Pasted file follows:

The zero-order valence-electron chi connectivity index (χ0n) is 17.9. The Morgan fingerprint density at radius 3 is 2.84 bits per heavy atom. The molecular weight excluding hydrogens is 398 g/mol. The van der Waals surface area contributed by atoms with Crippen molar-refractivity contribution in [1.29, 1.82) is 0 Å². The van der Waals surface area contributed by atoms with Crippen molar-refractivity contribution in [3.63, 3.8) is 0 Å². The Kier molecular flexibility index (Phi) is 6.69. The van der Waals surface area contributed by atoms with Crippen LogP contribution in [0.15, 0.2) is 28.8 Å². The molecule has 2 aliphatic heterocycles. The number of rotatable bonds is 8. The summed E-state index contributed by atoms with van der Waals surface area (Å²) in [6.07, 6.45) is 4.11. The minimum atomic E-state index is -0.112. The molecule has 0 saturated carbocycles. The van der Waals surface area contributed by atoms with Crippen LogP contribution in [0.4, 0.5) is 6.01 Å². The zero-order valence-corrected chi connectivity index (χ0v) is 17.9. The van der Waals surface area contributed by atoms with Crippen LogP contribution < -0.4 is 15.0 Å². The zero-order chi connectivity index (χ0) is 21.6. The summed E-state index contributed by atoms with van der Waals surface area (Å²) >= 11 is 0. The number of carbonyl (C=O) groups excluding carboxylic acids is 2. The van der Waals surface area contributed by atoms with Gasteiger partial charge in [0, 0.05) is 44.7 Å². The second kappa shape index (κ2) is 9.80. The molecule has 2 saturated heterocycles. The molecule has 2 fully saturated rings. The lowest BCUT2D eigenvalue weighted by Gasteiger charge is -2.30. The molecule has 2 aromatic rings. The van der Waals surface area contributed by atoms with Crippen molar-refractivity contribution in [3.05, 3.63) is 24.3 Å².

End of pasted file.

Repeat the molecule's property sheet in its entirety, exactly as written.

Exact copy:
The zero-order valence-electron chi connectivity index (χ0n) is 17.9. The Morgan fingerprint density at radius 3 is 2.84 bits per heavy atom. The molecular weight excluding hydrogens is 398 g/mol. The van der Waals surface area contributed by atoms with Crippen molar-refractivity contribution in [1.29, 1.82) is 0 Å². The van der Waals surface area contributed by atoms with Crippen molar-refractivity contribution in [3.63, 3.8) is 0 Å². The Kier molecular flexibility index (Phi) is 6.69. The van der Waals surface area contributed by atoms with Crippen LogP contribution in [0.15, 0.2) is 28.8 Å². The molecule has 2 aliphatic heterocycles. The number of rotatable bonds is 8. The summed E-state index contributed by atoms with van der Waals surface area (Å²) in [6.07, 6.45) is 4.11. The minimum atomic E-state index is -0.112. The molecule has 0 saturated carbocycles. The van der Waals surface area contributed by atoms with Crippen LogP contribution in [0.4, 0.5) is 6.01 Å². The zero-order valence-corrected chi connectivity index (χ0v) is 17.9. The van der Waals surface area contributed by atoms with Crippen LogP contribution < -0.4 is 15.0 Å². The zero-order chi connectivity index (χ0) is 21.6. The summed E-state index contributed by atoms with van der Waals surface area (Å²) >= 11 is 0. The number of carbonyl (C=O) groups excluding carboxylic acids is 2. The van der Waals surface area contributed by atoms with Gasteiger partial charge in [0, 0.05) is 44.7 Å². The second kappa shape index (κ2) is 9.80. The molecule has 2 saturated heterocycles. The molecule has 2 fully saturated rings. The lowest BCUT2D eigenvalue weighted by Gasteiger charge is -2.30. The molecule has 2 aromatic rings. The van der Waals surface area contributed by atoms with Crippen molar-refractivity contribution in [3.05, 3.63) is 24.3 Å².